Q: What are particularly good examples of questions that Watson gets correct, and that show its ability to deal with subtle human-thinking capabilities, like irony, riddles, or metaphor?
Brown: Well, there are a couple of commonly reoccurring, what we call puzzle-type questions in Jeopardy!. One kind of puzzle is what’s called “rhyme time,” where the clue actually breaks down into two parts, and the system has to recognize that there’s two parts to the clue and each sub-part has an answer, and then the constraint is that the answers to the two sub-parts have to rhyme. An example of one of those kinds of clues is the category, “edible rhyme time,” and the clue is: “A long, tiresome speech delivered by a frothy pie topping.”
So there, the system has to recognize that there are two parts to this clue. The first part is a long, tiresome speech, and the second part is a frothy pie topping. Then, it comes up with possible answers for each of those sub-parts. So a long, tiresome speech could be a diatribe, or in this case (which is the correct answer), a harangue. And then, a frothy pie topping could be something like marangue, which is, in fact, the answer we are looking for.
But there are other frothy pie toppings, like whipped cream or things like that,so then you’ve got possible answers for each sub-clue, and you have this rhyming constraint, where now you look for the two words that rhyme. In this case, it’s marangue and harangue, and the final answer, using typical rules of English, where you put the modifier before the noun, you then rewrite it to be marangue harangue. So, the correct answer to the clue would be a “marangue harangue.”
Q: OK, what about metaphor? That’s a little bit more of a challenge.
Brown: Off the top of my head, I would probably have to dig a little bit for a good example of something like that. You know, what we do often see is that the clues often have what I’ll call extraneous elements to them, that are there more for entertainment value than actually being required to answer the clue. What Watson seems to be particularly good at is, picking through all of that and zeroing in on the relevant part of the clue.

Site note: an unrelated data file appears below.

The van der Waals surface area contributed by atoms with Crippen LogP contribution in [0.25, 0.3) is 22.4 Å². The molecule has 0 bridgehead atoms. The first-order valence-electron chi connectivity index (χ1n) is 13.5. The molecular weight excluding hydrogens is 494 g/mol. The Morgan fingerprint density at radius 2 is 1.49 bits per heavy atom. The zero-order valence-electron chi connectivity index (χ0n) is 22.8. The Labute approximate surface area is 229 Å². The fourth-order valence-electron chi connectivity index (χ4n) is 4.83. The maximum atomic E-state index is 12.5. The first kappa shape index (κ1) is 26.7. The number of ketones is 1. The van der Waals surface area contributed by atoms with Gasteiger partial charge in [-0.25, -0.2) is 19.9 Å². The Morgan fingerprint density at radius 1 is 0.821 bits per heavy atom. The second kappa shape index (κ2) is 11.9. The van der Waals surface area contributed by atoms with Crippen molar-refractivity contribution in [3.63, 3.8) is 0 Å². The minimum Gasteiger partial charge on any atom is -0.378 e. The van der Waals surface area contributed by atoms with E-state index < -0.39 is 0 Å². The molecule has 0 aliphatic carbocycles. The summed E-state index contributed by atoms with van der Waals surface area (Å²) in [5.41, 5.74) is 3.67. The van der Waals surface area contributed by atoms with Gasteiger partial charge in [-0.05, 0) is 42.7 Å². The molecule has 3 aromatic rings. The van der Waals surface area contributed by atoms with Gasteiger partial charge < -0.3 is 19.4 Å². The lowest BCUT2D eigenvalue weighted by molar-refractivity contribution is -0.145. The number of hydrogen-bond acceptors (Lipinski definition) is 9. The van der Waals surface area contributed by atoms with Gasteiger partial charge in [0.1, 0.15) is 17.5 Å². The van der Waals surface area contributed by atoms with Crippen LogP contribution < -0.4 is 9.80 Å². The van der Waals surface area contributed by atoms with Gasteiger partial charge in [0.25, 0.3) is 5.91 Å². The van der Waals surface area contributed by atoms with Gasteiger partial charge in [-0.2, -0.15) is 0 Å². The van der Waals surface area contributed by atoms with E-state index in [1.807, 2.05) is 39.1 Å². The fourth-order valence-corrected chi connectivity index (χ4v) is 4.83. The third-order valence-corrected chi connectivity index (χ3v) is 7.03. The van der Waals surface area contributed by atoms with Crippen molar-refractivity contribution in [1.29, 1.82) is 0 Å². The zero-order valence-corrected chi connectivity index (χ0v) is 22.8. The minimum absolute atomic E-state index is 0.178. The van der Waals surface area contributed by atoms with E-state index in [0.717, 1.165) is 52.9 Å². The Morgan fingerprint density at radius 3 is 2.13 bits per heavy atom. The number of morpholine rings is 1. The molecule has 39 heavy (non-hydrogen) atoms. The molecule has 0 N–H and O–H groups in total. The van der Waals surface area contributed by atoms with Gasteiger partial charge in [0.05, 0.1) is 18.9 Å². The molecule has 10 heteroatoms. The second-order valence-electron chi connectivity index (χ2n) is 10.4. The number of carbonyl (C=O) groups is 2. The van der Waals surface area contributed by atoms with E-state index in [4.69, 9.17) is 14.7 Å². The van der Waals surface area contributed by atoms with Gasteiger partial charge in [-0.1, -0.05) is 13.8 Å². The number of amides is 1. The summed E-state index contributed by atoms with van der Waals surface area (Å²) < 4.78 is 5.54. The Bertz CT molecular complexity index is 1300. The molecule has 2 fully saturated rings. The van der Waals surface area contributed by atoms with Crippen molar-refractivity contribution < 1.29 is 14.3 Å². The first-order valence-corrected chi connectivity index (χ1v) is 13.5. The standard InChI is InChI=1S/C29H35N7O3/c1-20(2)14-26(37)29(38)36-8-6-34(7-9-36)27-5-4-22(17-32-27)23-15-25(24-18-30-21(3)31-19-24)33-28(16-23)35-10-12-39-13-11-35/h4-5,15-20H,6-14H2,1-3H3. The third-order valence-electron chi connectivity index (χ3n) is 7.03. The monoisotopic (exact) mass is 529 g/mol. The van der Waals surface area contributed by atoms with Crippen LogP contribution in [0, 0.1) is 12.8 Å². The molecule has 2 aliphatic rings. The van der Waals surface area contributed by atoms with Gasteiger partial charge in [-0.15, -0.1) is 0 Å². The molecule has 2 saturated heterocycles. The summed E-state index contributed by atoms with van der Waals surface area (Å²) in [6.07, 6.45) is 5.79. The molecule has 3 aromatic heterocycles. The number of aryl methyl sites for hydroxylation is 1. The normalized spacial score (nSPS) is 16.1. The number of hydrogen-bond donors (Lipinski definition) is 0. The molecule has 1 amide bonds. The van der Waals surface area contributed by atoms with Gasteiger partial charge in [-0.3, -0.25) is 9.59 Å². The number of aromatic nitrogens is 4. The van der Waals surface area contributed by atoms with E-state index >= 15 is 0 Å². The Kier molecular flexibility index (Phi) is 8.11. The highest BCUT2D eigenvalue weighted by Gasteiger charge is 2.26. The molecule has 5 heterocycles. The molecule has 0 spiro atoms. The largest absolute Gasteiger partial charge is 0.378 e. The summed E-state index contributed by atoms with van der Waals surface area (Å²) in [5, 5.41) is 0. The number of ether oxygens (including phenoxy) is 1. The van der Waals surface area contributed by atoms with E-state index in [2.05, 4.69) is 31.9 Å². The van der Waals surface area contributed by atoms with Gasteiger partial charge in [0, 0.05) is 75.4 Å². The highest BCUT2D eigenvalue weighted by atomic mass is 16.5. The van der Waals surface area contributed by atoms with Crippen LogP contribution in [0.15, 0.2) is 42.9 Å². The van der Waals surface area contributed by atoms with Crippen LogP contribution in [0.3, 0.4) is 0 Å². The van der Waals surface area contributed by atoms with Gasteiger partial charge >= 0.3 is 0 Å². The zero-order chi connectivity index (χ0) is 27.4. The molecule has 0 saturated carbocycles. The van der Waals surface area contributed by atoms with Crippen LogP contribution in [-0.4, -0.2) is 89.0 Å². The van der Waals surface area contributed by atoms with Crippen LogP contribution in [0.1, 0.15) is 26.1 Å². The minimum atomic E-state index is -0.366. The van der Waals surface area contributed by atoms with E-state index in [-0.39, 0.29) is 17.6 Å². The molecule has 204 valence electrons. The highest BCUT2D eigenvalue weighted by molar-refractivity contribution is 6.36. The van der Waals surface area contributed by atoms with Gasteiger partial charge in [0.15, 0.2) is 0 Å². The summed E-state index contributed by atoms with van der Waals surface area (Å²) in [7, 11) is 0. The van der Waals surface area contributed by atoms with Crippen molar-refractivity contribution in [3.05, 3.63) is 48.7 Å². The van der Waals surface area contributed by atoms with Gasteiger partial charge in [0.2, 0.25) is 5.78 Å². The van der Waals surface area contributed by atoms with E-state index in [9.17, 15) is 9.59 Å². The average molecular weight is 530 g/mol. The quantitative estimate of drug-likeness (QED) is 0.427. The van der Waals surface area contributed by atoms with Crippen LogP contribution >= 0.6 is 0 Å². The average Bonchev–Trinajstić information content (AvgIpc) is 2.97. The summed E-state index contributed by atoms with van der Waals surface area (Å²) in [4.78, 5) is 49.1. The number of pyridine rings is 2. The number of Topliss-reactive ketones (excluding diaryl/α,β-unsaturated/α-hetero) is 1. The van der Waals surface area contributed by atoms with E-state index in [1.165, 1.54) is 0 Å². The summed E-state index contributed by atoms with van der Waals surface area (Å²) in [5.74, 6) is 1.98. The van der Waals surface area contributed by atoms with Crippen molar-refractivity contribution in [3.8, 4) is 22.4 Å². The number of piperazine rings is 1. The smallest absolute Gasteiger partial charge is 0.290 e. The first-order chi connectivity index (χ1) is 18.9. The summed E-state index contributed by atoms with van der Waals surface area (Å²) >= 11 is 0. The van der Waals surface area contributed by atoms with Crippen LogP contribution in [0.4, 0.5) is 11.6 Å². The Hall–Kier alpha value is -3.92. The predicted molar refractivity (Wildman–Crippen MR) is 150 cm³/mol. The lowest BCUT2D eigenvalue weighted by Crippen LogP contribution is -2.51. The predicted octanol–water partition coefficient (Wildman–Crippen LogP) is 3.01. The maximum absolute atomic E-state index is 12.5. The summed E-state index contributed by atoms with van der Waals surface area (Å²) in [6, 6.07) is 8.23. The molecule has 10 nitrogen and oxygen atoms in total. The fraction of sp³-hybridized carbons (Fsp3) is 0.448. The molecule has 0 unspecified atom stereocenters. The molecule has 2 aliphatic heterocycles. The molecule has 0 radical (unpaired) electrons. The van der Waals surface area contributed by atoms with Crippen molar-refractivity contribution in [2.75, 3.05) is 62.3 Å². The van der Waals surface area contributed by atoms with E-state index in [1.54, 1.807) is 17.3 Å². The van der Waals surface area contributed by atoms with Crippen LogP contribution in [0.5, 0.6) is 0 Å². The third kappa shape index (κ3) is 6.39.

In fact, for me anyway, I’m a terrible Jeopardy! player, there are some clues that are very complex, that I’m still trying to figure out what the clue even means by the time Watson has actually come up with the correct answer. Just because, there’s all of this additional wording in there, that you kind of have to pick through to actually get at what’s really being asked.
The reason that being able to do that is so interesting is because you can easily imagine real business applications where the questions that are being expressed, or the scenario that you have to analyze and solve, is not worded very crisply or concisely. Especially, say, a tech-support problem where an end user is just doing a brain dump of everything that’s gone wrong, or maybe giving you details that are completely superfluous, and you need to be able to pick through that and identify the core question. Watson seems to be particularly good at doing that.
Smarter search engines?
So would you see Watson moving toward serving as a back end to search engines in the future, and moving toward cloud computing?
Brown: Actually, it’s almost the reverse. Watson solves a different problem than a traditional Web search engine does. I think ultimately, both of these technologies will have a role in supporting humans in everyday information seeking, gathering and analysis tasks. Watson, or DeepQA, actually uses several search engines inside it to do some of its preliminary searching and candidate answer generation.
So, that’s why I say it’s almost the reverse — rather than a search engine using Watson, it’s already the case that Watson uses a number of different search engines in its initial stages of searching through all of its content to find possible candidate answers. These candidate answers then go through much deeper levels of scoring and analysis and gathering additional evidence, which is analyzed by a variety of analytics.
But the reason I want to make a distinction between the two high-level tasks of using a search engine, versus using something like Watson, is Watson or the underlying technology is really more general than “question in, answer out.” It’s really much more of a hypothesis generation system, with the ability to gather evidence that either supports or refutes these hypotheses, and then analyze and evaluate that evidence using a variety of deep analytics. For instance, natural language processing analytics that can understand grammar or syntax or semantics, as well as other, say, semantic-web type technologies that can compare entities and relationships and evaluate things at that level. All of this is used in more of a decision support system, so it’s not just straightforward search; it’s solving a different kind of problem.
Q: Would it be accurate to say that Watson’s capability is somewhat analogous to Wolfram Alpha, in terms of providing that capability?